Italy and Zagreb – Spring 1993
A day later I boarded a cargo plane from Sarajevo to Ancona, Italy and from there took a taxi to the resort town of Senegalia, populated in this off-season by relief and UN workers on leave. The hotels facing the beach were shuttered except for a bright blue building with doors propped open as if they were under-construction. I slipped in past the plywood into a lobby with sheet-covered furniture cordoned off like a crime scene. The owners, a smartly dressed middle-aged couple, greeted me warmly and explained in perfect English that they were painting for the upcoming season but I was welcome to stay in one of the rooms they’d already finished. The strange desolation suited me. Still feeling the vibrations of the military plane, I followed a maid to an airy room that smelled of fresh paint.
Less than 48 hours earlier I’d stood alone in my sandbagged office dialing the number for the head of personnel for UNPROFOR. We’d spoken only the week before about openings in the mission area, someplace where Neil and I might be sent together. He had seemed irritated with me for badgering him and I didn’t blame him. He had other things to worry about besides keeping lovers together.
“Peter? It’s Tricia calling from Kiseljak.” Merely saying the name of this town I broke down before composing myself together enough to launch into a rant.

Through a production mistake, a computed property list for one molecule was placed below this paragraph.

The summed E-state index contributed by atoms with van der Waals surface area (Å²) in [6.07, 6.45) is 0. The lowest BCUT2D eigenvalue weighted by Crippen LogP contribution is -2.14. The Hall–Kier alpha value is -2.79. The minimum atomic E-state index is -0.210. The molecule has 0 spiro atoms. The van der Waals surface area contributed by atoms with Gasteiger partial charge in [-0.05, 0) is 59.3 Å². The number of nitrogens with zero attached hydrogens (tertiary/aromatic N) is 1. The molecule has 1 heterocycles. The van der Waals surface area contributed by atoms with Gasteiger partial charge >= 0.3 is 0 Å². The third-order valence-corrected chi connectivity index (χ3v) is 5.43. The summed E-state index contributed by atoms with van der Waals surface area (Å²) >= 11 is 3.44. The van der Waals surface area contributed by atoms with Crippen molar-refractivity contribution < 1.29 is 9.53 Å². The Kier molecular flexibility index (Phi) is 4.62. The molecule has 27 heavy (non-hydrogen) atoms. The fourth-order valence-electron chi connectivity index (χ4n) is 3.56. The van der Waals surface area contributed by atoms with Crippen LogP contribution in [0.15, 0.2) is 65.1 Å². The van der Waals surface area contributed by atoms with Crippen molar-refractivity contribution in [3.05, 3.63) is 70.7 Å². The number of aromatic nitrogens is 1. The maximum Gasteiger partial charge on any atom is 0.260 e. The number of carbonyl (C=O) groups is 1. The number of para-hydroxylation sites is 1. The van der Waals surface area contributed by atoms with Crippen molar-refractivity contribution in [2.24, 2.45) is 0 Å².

“Listen, Peter, I can handle hardships like living without water and electricity, I can handle the shelling and snipers, but I can’t take being a silent witness to the ugly violence happening here. It’s horrible and we are doing nothing!” I hyperventilated between sobs.
“Okay Tricia. Tricia, pack your things and catch the next plane to Zagreb. Okay? Don’t worry about what’s next, for now I want you to leave immediately. Does Victor know?”
“Yes, he told me to call you.” I blew my nose into my soggy tissue.
“Good. Leave today, is that clear?” He sounded worried.
Sobbing my acknowledgement, I hung up the phone before putting my head on the desk to weep some more. I felt defeated and ashamed. And where would I go from here? I needed to tell Neil I was leaving without him. I took a few calming breaths and dialed the number to the ICRC office, hoping the phone lines to Sarajevo would be open. Neil picked up.